Renault Clio IV review: high fives for the French!

High five Renault, because in July this year 1 567 Renaults found new homes in South Africa, according to the new passenger vehicles sales complied by NAAMSA.

The bulk of those sales are made up by the budget beating new Sandero and the rugged Duster SUV (417 and 421).

The big surprise though is that Renault sold 425 new Clios IVs in the same period.

High five indeed…or should that be high four?

Having driven the Sandero and Sandero Stepway back-to-back recently (with a Duster on the way soon) and coming away mightily impressed by interior quality, stand spec, the impressive 900cc turbo engine and the overall value for money offering of the new Sandero, I was intrigued as to how the new Clio would stack-up in what is probably one of the hottest contested market segments. A segment dominated by the evergreen and ever crowd favourite – Volkswagen Polo.

Shew! It doesn’t half look good


Indeed, what a departure from the previous generation Clio and even in base trim the Clio IV is a stunner from almost every angle. The word sporty is thrown about with abandon in motoring circles but in the case of the new Clio. Sporty is the right word for the occasion.

The gapping airdam, swollen wheelarches which seamlessly rise into the bulging waistline, the sill treatment, large racy alloys and even the rear with its faux diffuser, really does it for me. It’s a very well balanced design and as far as small hatchbacks go, the Clio IV is certainly winning the race in my opinion.

Jump inside courtesy of keyless entry (the little flat credit card type key fits neatly into a jean pocket) and the dynamic exterior is carried over into the interior. Okay, so the acres of piano black plastics on the centre stack, door cards, speaker covers and steering wheel might not be to everyone’s taste and could end up showing scratches and smudges easily. The rest though is soft touch and squidgy and all-in-all the new Clio has ramped up perceived interior quality in a big way and is just on par with the German competition.

The multi-fucntion steering wheel is beautifully thick, leather trimmed and feels just right, the gear lever falls perfectly to your left hand. The semi-leather seats are height adjustable, for the driver at least, and ensconced even my large frame just fine, combined with a steering wheel which is adjustable for height and reach, finding a snug and comfortable driving position was easy.

Okay, you’re gushing. It is any good to drive?


There’s a choice of two engines in the line-up, a naturally aspirated 1.2 mustering only 55kW and 107Nm in one ‘Authentique’ trim level or the top spec 66kW 135Nm 900cc turbo triple, as seen in the Sandero/Stepway in either Expression or Dynamic trim.

I was super impressed by this dimunitive engine in the Sandero, however in the Clio it just doesn’t feel right. Where in the boggo Sandero it feels punchy and edowered with plenty of torque even at low revs and once the turbo has kicked in, in the Clio it just felt underpowered and very undertorqued. Which is strange. I figured it might be that the Clio is significantly heavier but a closer look at the data reveals that the Sandero (in Stepway guise) weighs in at 1023kg and the Clio at 1009kg (kerb).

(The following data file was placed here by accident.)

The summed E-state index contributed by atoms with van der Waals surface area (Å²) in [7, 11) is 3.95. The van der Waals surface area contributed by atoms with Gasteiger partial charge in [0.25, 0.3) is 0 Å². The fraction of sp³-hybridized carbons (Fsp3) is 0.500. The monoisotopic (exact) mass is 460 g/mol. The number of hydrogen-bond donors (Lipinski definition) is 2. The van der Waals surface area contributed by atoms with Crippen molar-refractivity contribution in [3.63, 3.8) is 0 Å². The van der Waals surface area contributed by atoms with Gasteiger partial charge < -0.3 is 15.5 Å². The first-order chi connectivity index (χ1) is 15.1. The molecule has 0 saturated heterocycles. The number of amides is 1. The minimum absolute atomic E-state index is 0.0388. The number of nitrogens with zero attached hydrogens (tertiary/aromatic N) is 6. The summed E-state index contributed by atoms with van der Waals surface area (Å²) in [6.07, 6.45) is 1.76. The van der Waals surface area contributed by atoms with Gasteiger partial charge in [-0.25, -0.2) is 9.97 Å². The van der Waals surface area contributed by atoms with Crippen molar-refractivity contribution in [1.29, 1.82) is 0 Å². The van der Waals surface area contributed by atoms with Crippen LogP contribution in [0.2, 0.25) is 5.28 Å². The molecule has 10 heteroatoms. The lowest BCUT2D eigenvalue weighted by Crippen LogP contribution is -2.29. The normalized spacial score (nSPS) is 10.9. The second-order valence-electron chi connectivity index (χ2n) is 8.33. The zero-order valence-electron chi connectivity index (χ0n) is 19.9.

Ah well, c’est la vie. Engine woes aside the little Clio is a pleasure to drive. Stir the gearbox regularly which is both precise and tight in feel, and you’ll be able to take the odd little gap in traffic and keep up with the freeway flow easily. Point it at a large incline though and you feel that lack of engine capacity and low down torque. Line up a set of switchbacks though and the Clio is surefooted and a hoot to really throw around, so much so the RS Clio Cup I’m due to drive soon can’t come soon enough. It rides comfortably enough on what are quite large alloys (17 inch in Dynamic trim) and is compliant other than on seriously corrugated roads, but then what isn’t in this segment?

And on the tech front?


The problem nowadays is that if our (cheap) hatchback doesn’t come with Bluetooth and a touchscreen we’re off to size up the competition. Fact is, is that not so long ago, even electric windows all round wasn’t a given and if we’re honest, these days we’re spoilt for choice with regards to standard equipment levels in small, cheap(er) cars.

On the top of the range 66kW Dynamic spec Clio that I drove there is a fair amount of tech for the R207 900.00 asking price. Keyless entry and go, LED daytime running lights, on board computer, electric defrosting side mirrors, rear park assist, a fixed panoramic roof, climate control, light and rain sensor, touchscreen with navigation, Bluetooth and USB connectivity, multifuntion steering wheel are all standard fare. So too a 3 year / 45 000km service plan and 5 year / 150 000km waranty.

Alright, the big question. Would you buy one, say, over a new VW Polo?

I would actually, however there is a huge but, only if Reanult offered a slightly more powerful engine option, besides the Renault Sport Clio of course. For the exact money (R207 900.00) you can have the new Volkswagen Polo 1.2TSi Comfortline (66kW 160Nm). While you might argue that 300cc and 35Nm won’t make much of a difference, having driven the new Polo directly after the Clio, the increase in engine capacity and torque is noticable and offers far more comfort in everyday driving conditions.

There is tradeoff though, if you opt for the Polo, and that is style. It just doesn’t have any and if you can look past the slightly underpowered engine, the new Clio is brimming with French flair, good dynamics and a healthy wallop of standard tech, more so than the new Polo, and in that regard it surely is worthy of a high five!



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